S. Nainar Sundaram, J.
1. The defendant in O.S. No. 384 of 1977 on the file of the Additional District Munsif, Coimbatore, is the petitioner in this revision. The respondent is the plaintiff. The plaintiff laid the suit for recovery of amount due under a promissory note bearing the date 20th April, 1974. The suit on the promissory note had come to be laid on 14th April, 1977. The defendant contested the suit mainly putting forth two contentions. One is that there is material alteration of the date of the suit promissory note which was executed only on 20th March, 1974, and not on 20th April, 1974, and the other is that he is entitled to the benefits of Tamil Nadu Act 31 of 1976 and Tamil Nadu Act 40 of 1978. The parties placed their evidence, oral and documentary and that was the subject-matter of assessment by the first court and it countenanced the pleas of the defendant that there was material alteration of the suit promissory note and in any event the defendant is entitled to the benefits of only Tamil Nadu Act 31 of 1976 and not the other Act. As a result, the suit was dismissed, but without costs. The plaintiff appealed and the appellate court opined the other way about it and it rejected the aforesaid pleas of the defendant and granted a decree in favour of the plaintiff. The judgment and decree of the appellate Court are being put in issue in this revision.
2. Mr. R. Arunagirinathan, learned Counsel for the defendant, petitioner herein would submit that the plaintiff, examined as P.W. l, had admitted that the month originally written in the suit promissory note was erased and the month 'April' was written and so also, on the Revenue stamps the month '3' was corrected as '4'. On this basis, the learned Counsel submits that when once it has become evident that the suit promissory note suffers an alteration in respect of the date, which is a material alteration, the plaintiff must explain as to when and how this alteration was made and, in the absence of such explanation, the suit promissory note must be deemed to have suffered a material alteration under Section 87 of the Negotiable Instruments Act, 1881, hereinafter referred to as the Act. For this submission, learned Counsel places reliance on the judgment of Gopal Rao Ekbote, J. in Subba Reddi v. Neela Pareddi : AIR1966AP267 . Further, learned Counsel would submit that on the question of the defendant being entitled to the benefits of Tamil Nadu Act 31 of 1976, the appellate court has not properly assessed the evidence placed in the matter and has wrongly cast the onus of proof on the defendant.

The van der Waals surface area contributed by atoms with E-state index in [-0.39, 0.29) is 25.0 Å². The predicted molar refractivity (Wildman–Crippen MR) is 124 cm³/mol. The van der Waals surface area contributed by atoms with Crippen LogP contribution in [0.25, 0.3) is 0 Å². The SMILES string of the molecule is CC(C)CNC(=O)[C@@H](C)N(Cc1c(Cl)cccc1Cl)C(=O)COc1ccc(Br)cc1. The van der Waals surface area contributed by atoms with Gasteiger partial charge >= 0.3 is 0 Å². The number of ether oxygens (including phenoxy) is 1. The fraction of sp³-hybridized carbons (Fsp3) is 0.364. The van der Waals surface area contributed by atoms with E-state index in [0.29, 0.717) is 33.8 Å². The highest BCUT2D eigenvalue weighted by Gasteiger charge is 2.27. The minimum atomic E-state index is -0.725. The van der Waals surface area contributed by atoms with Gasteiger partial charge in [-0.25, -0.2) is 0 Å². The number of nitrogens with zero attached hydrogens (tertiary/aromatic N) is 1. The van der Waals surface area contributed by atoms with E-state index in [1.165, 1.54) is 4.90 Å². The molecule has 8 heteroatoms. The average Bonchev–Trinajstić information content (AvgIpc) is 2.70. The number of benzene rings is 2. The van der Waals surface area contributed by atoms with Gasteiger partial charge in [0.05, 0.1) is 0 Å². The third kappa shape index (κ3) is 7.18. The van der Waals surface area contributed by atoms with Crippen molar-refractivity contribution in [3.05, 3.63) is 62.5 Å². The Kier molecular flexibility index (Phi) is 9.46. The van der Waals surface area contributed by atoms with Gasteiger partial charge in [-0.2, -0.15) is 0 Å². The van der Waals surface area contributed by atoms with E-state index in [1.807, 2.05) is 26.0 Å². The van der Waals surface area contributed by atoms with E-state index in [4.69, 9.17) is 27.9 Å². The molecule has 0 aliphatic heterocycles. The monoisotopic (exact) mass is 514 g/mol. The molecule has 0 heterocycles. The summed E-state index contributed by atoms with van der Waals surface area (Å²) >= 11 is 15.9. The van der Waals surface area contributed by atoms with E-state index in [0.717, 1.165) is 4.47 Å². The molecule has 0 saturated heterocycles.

3. As against the above submission made by the learned Counsel for the defendant, Mr. R.T. Doraiswami, learned Counsel appearing for the plaintiff, respondent herein, would submit that no suggestion was put to the plaintiff, examined as P.W.1, that the alteration was made after the execution of the suit promissory note and the defendant did not even care to reply to the suit notice issued as per Ex.A-2 and in the said circumstances, as per Section 118(b) of the Act, the suit promissory note must be presumed to have been executed on the date which it bears.
4. Section 87 of the Act states that any material alteration of a negotiable instrument renders the same void as against any one who is a party thereto at the time of making such alteration and does not consent thereto, unless it was made in order to carry out the common intention of the original parties. Alteration presupposes a particular condition of the instrument which prevailed anterior to the alteration. Section 87 deals with alterations which have come to be made or effected after the negotiable instrument was made and executed and without the consent of the party sought to be made liable thereunder. If an alteration was made or effected even before the execution of the negotiable instrument and the party who subscribes his signature thereto is aware of that condition of the instrument and signs it without any protest thereto and thereby consenting to the alteration being there, he cannot turn round subsequently to make a grievance that there has been an alteration of the negotiable instrument and avoid his liability thereunder. There could also be a case where, after the instrument was made and executed, with the consent of the party concerned, the negotiable instrument was altered. Even in such a case the alteration will not vitiate the negotiable instrument.